After years of studying a variety of subjects at school, it can be hard for young people to pinpoint where their strengths lie.
That was certainly the case for Hollie Evans, a self-described “all rounder” whose ability in a number of areas left her wondering what route to pursue next. She attended sixth form for a few months but it was discovering apprenticeships that finally gave her the direction she needed.
For Evans, the problem with college was the slow pace. “It wasn’t moving as quickly as I wanted it to,” she says, “I was really keen to get out and work. I was taking maths at A level so I started looking for jobs that could include that.” The right role arrived in the shape of a finance apprenticeship with Selwood Housing in Trowbridge, Wiltshire, a not-for-profit which offers affordable homes across southwest England.
Evans has no regrets about pursuing an apprenticeship. “I knew I wanted to progress faster and get into a job rather than go to sixth form, then university and finally start work,” she says. The open environment of the office, where she has been able to learn from colleagues, has been particularly welcome compared to college which she found “a bit enclosed.”
Selwood Housing has also helped Evans to further her academic interest in maths, supporting her in pursuing an AAT qualification. She has just completed her Advanced Diploma assessments and intends to tackle the Professional Diploma before moving on to study for CIMA status. Combining study with workplace experience has been rewarding for her. “You get to put what you learn into practice,” she says, “It also helps with studying because you think, what would I do at work in this situation?”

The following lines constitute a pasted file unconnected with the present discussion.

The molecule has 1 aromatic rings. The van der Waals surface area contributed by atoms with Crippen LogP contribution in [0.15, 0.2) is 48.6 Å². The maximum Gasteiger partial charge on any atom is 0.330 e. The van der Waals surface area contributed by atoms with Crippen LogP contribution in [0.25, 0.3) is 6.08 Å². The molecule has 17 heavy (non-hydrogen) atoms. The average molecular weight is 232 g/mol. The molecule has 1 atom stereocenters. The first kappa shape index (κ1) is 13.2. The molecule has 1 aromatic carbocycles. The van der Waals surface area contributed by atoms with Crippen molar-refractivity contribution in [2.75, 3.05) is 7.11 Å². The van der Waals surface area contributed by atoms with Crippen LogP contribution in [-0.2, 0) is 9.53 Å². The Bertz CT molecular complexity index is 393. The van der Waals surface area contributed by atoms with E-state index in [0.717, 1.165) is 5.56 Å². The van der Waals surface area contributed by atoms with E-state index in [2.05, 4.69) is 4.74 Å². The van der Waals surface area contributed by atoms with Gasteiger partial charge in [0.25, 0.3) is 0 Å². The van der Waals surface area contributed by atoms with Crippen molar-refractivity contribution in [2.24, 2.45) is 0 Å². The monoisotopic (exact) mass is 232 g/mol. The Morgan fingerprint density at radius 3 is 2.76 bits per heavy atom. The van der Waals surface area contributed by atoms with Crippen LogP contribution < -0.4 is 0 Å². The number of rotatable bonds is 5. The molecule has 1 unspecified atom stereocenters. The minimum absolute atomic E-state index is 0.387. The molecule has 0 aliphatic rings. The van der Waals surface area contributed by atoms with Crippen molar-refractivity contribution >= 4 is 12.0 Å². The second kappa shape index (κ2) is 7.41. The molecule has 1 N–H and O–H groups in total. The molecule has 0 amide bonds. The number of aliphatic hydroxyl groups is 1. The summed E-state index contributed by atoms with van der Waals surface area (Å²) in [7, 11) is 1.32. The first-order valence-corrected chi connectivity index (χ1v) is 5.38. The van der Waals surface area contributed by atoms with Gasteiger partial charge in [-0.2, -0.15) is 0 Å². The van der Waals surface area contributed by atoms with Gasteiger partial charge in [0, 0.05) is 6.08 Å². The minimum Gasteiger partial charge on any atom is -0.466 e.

Already award winning
At just 18, Evans added to her success with her first professional prize. Nominated by her employer as ‘best newcomer’ at the Housing Association National Accounting (HANA) awards, she was up against stiff competition – the other nominee was a management accountant. To her surprise, she returned from the ceremony with the award in her hands. “I wouldn’t have had these opportunities if I hadn’t done an apprenticeship,” she says, “It’s really nice to be supported by work and for them to put me forward.”
That nomination was a reflection of how pleased Selwood Housing is with Evans’ performance. “The business has really benefited from having an apprentice. Hollie is eager to learn and picks things up very quickly,” says finance team manager Maggie Heard. “As she progresses and develops, her knowledge has helped us make improvements and her success has boosted the team’s morale.”
The variety of work Evans encounters on a daily basis is a big part of what keeps her engaged with the role. “Although it sounds like an office job would be the same every day, it’s never like that,” she explains. “It pushes you out of your comfort zone. There’s so much to learn in finance and I like that pressure that comes at month end. I think it makes me perform a lot better.” Her advice on handling an increased workload is simple. “You need to be very proactive to get ahead and stay ahead,” she says.
While Evans describes herself as “academic”, it’s the difference between theory and the reality of the workplace that has struck her most. “I really can’t express how helpful that has been to me,” she says. “When you learn how to do it by the book, you’re told what it’s like when it’s going right but in real life you see when things go wrong and how to fix it.” She’s confident that these experiences will make her more knowledgeable down the line.
Another advantage of being in a workplace is the opportunity to tap into your colleagues’ know-how. “I can think: In 10 years time I want to be where they are,” says Evans. “And I can ask them for advice on how to get there.” She believes her apprenticeship will serve her well in the future. “I think when I do move up through the stages I will appreciate the work that goes into it beforehand,” she says.
Hollie’s story is a great example of how apprenticeships can help young people harness their enthusiasm and give it direction. She replaced trudging through an unfulfilling sixth form curriculum with challenging professional exams and a role in the workplace that has already made her award winning. The next big prize for her is a fulfilling career in accounting.
Jesse Onslow Norton is a writer, editor and communications consultant at Flibl. A former coder, his editorial work focuses on fintech, digital transformation, policy and regulation. His clients include corporations, governments, startups and SMEs from across the world. Follow him on Twitter @JesseOnslow.